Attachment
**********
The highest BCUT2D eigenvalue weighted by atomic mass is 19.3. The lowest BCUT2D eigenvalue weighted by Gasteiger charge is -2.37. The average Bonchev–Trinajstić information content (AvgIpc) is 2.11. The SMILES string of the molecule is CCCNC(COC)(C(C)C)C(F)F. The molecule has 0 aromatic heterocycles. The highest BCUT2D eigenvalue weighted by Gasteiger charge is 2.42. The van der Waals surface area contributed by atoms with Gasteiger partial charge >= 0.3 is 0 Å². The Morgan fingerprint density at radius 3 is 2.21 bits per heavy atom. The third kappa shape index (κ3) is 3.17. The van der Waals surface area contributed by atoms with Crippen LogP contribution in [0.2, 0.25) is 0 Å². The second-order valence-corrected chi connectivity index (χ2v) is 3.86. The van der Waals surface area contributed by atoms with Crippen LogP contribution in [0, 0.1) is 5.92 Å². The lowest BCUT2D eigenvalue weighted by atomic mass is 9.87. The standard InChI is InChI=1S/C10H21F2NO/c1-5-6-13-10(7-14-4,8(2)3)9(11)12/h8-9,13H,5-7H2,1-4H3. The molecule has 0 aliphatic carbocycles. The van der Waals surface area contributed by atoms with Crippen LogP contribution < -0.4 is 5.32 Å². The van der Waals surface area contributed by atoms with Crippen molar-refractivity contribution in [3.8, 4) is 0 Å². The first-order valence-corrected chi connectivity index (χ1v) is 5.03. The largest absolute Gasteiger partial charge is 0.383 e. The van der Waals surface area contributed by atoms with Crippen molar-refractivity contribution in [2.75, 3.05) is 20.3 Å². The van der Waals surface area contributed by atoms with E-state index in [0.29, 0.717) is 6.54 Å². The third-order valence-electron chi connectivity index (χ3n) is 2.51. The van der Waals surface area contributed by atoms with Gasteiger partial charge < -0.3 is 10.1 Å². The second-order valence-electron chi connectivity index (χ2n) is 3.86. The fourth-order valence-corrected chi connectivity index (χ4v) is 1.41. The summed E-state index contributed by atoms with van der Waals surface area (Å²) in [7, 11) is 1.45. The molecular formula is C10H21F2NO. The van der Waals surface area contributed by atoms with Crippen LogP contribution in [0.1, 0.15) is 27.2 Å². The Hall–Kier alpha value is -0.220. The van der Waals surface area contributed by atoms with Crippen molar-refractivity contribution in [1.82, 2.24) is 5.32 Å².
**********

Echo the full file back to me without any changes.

The highest BCUT2D eigenvalue weighted by atomic mass is 19.3. The lowest BCUT2D eigenvalue weighted by Gasteiger charge is -2.37. The average Bonchev–Trinajstić information content (AvgIpc) is 2.11. The SMILES string of the molecule is CCCNC(COC)(C(C)C)C(F)F. The molecule has 0 aromatic heterocycles. The highest BCUT2D eigenvalue weighted by Gasteiger charge is 2.42. The van der Waals surface area contributed by atoms with Gasteiger partial charge >= 0.3 is 0 Å². The Morgan fingerprint density at radius 3 is 2.21 bits per heavy atom. The third kappa shape index (κ3) is 3.17. The van der Waals surface area contributed by atoms with Crippen LogP contribution in [0.2, 0.25) is 0 Å². The second-order valence-corrected chi connectivity index (χ2v) is 3.86. The van der Waals surface area contributed by atoms with Crippen LogP contribution in [0, 0.1) is 5.92 Å². The lowest BCUT2D eigenvalue weighted by atomic mass is 9.87. The standard InChI is InChI=1S/C10H21F2NO/c1-5-6-13-10(7-14-4,8(2)3)9(11)12/h8-9,13H,5-7H2,1-4H3. The molecule has 0 aliphatic carbocycles. The van der Waals surface area contributed by atoms with Crippen LogP contribution < -0.4 is 5.32 Å². The van der Waals surface area contributed by atoms with Crippen molar-refractivity contribution in [3.8, 4) is 0 Å². The first-order valence-corrected chi connectivity index (χ1v) is 5.03. The largest absolute Gasteiger partial charge is 0.383 e. The van der Waals surface area contributed by atoms with Crippen molar-refractivity contribution in [2.75, 3.05) is 20.3 Å². The van der Waals surface area contributed by atoms with E-state index in [0.29, 0.717) is 6.54 Å². The third-order valence-electron chi connectivity index (χ3n) is 2.51. The van der Waals surface area contributed by atoms with Gasteiger partial charge < -0.3 is 10.1 Å². The second-order valence-electron chi connectivity index (χ2n) is 3.86. The fourth-order valence-corrected chi connectivity index (χ4v) is 1.41. The summed E-state index contributed by atoms with van der Waals surface area (Å²) in [7, 11) is 1.45. The molecular formula is C10H21F2NO. The van der Waals surface area contributed by atoms with Crippen LogP contribution in [0.1, 0.15) is 27.2 Å². The Hall–Kier alpha value is -0.220. The van der Waals surface area contributed by atoms with Crippen molar-refractivity contribution in [1.82, 2.24) is 5.32 Å².